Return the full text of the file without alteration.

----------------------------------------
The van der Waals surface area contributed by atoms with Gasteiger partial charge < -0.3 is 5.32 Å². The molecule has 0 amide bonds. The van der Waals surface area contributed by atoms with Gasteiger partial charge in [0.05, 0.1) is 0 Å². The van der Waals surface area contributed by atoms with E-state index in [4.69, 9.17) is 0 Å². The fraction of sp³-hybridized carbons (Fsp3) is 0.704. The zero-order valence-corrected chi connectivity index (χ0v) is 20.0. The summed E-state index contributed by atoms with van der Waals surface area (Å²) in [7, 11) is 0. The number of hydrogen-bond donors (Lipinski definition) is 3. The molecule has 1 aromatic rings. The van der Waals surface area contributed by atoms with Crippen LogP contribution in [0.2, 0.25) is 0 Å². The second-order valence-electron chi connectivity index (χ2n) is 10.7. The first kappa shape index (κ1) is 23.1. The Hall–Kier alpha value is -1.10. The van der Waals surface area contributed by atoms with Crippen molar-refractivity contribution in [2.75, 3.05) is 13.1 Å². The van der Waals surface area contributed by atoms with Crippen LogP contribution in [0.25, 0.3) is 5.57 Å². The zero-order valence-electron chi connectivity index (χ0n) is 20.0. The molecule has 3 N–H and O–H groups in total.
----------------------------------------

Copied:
The van der Waals surface area contributed by atoms with Gasteiger partial charge < -0.3 is 5.32 Å². The molecule has 0 amide bonds. The van der Waals surface area contributed by atoms with Gasteiger partial charge in [0.05, 0.1) is 0 Å². The van der Waals surface area contributed by atoms with E-state index in [4.69, 9.17) is 0 Å². The fraction of sp³-hybridized carbons (Fsp3) is 0.704. The zero-order valence-corrected chi connectivity index (χ0v) is 20.0. The summed E-state index contributed by atoms with van der Waals surface area (Å²) in [7, 11) is 0. The number of hydrogen-bond donors (Lipinski definition) is 3. The molecule has 1 aromatic rings. The van der Waals surface area contributed by atoms with Crippen LogP contribution in [0.2, 0.25) is 0 Å². The second-order valence-electron chi connectivity index (χ2n) is 10.7. The first kappa shape index (κ1) is 23.1. The Hall–Kier alpha value is -1.10. The van der Waals surface area contributed by atoms with Crippen molar-refractivity contribution in [2.75, 3.05) is 13.1 Å². The van der Waals surface area contributed by atoms with Crippen LogP contribution in [0.25, 0.3) is 5.57 Å². The zero-order valence-electron chi connectivity index (χ0n) is 20.0. The molecule has 3 N–H and O–H groups in total.